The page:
LAWRENCE DISTRICT COURT: ANOTHER DOMESTIC ASSAULT AND BATTERY CASE DISMISSED

WK, a 50 year old engineer and his wife, lived in Andover. One Saturday evening in February 2013, after a night of dining out and drinking, WK and Mrs. K returned home. An argument ensued. According to the Police Reports WK punched his wife in the face giving her a swollen, black eye. The police reports further indicated that WK stuck his thumbs into his wife’s mouth and she bit down hard on his thumb breaking the skin. She grabbed a phone in an attempt to call 911; he grabbed the phone from her. She ran to the garage in her nightgown and bathrobe, got in the car, and fled to the Police Station. At the station, color photos were taken of her face and eye. Mrs. K gave a complete statement of what happened. The police were dispatched to the family home. WK was arrested and charged with Assault & Battery, Witness Intimidation, and Threat to Murder. According to the police report she told police he threatened to murder her. Also according to the police report when asked to give his version of what had occurred WK told police he “bashed” his wife. WK was held without bail over the weekend at the Middleton Jail. On Monday morning he was brought to Lawrence District Court and arraigned and released. He was ordered not to abuse his wife. The case was continued for a pre-trial hearing.

WK retained Attorney Robert Lewin. As often happens in these cases, as time passed Mrs. K decided she would not testify against her husband and she executed a marital affidavit that Attorney Lewin prepared. The parties appeared in Lawrence District Court for the pre-trial hearing and the Judge, after speaking with Mrs. K, accepted her exercise of her marital privilege and excused her from testifying. The D.A.’s Office refused to dismissed the case and the case was set down for trial.

On Wednesday, June 26, 2013 WK and Attorney Lewin appeared in Lawrence District Court ready for trial. Mrs. K was not present. Two Andover police were present. Attorney Lewin prepared a Motion in Limine to Exclude all statements made by the wife to the police at the police station. Attorney Lewin also prepared a Motion in Limine to Exclude the Photo the police had of Mrs. K. The basis for excluding the statements made by the wife to the police was that the statements were hearsay and that the statements were not “spontaneous utterances” (an exception to the hearsay rule). To the great surprise of the Defense the DA’s Office did not object to the Motion to exclude Mrs. K’s statements to the police. (The particular judge who was hearing the case would most likely have denied the Motion and would have allowed the statements into evidence; it was an unforeseen break in the case when the DA did not oppose the Motion.) The Assistant DA did object to the Motion seeking to exclude the photograph. Attorney Lewin argued that there was no way the Commonwealth could prove – given the witnesses on the State’s witness list – that the woman in the picture was the Defendant’s wife. Remember, Mrs. K was not present at the trial. The police were not allowed to testify as to ANY statements Mrs. K made to the police (including for example her name, address, and the fact that she was married to Mr. K). There was no witness who had knowledge (independent of what Mrs. K had said to the police) that the woman in the picture was Mrs. K. The Judge reserved a ruling on the Motion to Exclude the photo. A jury was chosen and sworn. The DA finally realized that the Commonwealth’s case had fallen apart and the Commonwealth said they could not go forward. Attorney Lewin immediately moved that all the charges be dismissed with prejudice. A dismissal with prejudice means the case can NOT be brought again. The Judge ordered all three charges dismissed with prejudice.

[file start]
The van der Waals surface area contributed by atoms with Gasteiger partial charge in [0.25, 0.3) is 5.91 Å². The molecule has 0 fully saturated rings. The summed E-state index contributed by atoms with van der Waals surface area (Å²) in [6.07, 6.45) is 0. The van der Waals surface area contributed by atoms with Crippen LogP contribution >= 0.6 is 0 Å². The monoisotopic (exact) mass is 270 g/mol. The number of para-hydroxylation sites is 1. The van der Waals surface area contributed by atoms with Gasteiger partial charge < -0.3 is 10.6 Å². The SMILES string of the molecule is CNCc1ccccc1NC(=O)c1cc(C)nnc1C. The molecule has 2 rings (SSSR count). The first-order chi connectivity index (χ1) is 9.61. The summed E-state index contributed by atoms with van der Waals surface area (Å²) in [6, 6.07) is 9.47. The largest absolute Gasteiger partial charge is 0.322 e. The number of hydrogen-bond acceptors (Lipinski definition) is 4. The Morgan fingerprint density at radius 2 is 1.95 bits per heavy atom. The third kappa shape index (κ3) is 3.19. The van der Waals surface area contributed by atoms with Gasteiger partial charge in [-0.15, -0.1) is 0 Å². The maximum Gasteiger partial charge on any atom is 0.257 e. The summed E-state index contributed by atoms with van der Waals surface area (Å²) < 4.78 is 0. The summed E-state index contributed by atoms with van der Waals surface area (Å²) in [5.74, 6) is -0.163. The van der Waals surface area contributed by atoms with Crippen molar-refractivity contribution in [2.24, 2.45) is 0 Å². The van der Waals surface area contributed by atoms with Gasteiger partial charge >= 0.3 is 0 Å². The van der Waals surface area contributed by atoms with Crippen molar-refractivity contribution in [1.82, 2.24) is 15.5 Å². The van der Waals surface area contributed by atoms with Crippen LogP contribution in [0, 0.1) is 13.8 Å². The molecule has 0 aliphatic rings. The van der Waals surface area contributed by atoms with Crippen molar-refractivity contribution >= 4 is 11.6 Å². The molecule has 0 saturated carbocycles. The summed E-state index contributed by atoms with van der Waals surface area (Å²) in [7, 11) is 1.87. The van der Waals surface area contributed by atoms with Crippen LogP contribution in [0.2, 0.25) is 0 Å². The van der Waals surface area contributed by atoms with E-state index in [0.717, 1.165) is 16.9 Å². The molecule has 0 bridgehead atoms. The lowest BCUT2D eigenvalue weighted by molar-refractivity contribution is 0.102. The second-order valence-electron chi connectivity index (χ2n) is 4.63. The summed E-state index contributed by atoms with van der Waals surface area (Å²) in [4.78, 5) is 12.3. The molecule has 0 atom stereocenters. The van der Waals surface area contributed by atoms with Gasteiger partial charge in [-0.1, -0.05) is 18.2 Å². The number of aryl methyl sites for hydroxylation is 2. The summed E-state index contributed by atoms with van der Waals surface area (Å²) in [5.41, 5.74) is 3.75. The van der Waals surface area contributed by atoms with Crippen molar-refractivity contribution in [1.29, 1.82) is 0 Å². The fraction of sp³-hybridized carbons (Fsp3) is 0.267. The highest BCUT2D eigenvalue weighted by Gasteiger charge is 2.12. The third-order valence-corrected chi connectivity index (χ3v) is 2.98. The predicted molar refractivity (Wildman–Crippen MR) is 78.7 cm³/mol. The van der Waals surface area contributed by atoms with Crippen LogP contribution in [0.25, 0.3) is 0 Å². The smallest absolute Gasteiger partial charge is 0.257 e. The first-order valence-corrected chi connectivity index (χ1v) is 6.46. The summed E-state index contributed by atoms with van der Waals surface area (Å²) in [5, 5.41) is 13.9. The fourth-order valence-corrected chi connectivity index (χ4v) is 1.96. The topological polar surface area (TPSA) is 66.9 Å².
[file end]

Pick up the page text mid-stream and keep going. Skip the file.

If convicted – given the injuries to his wife and given the judge who was presiding that day – WK would have been sent to the House of Correction in Middleton. In addition, he was from a European Country and would have been deported. Because of his status in the US he could not plead to the case and had to fight it. A bit of luck and some very creative lawyering saved the day for WK.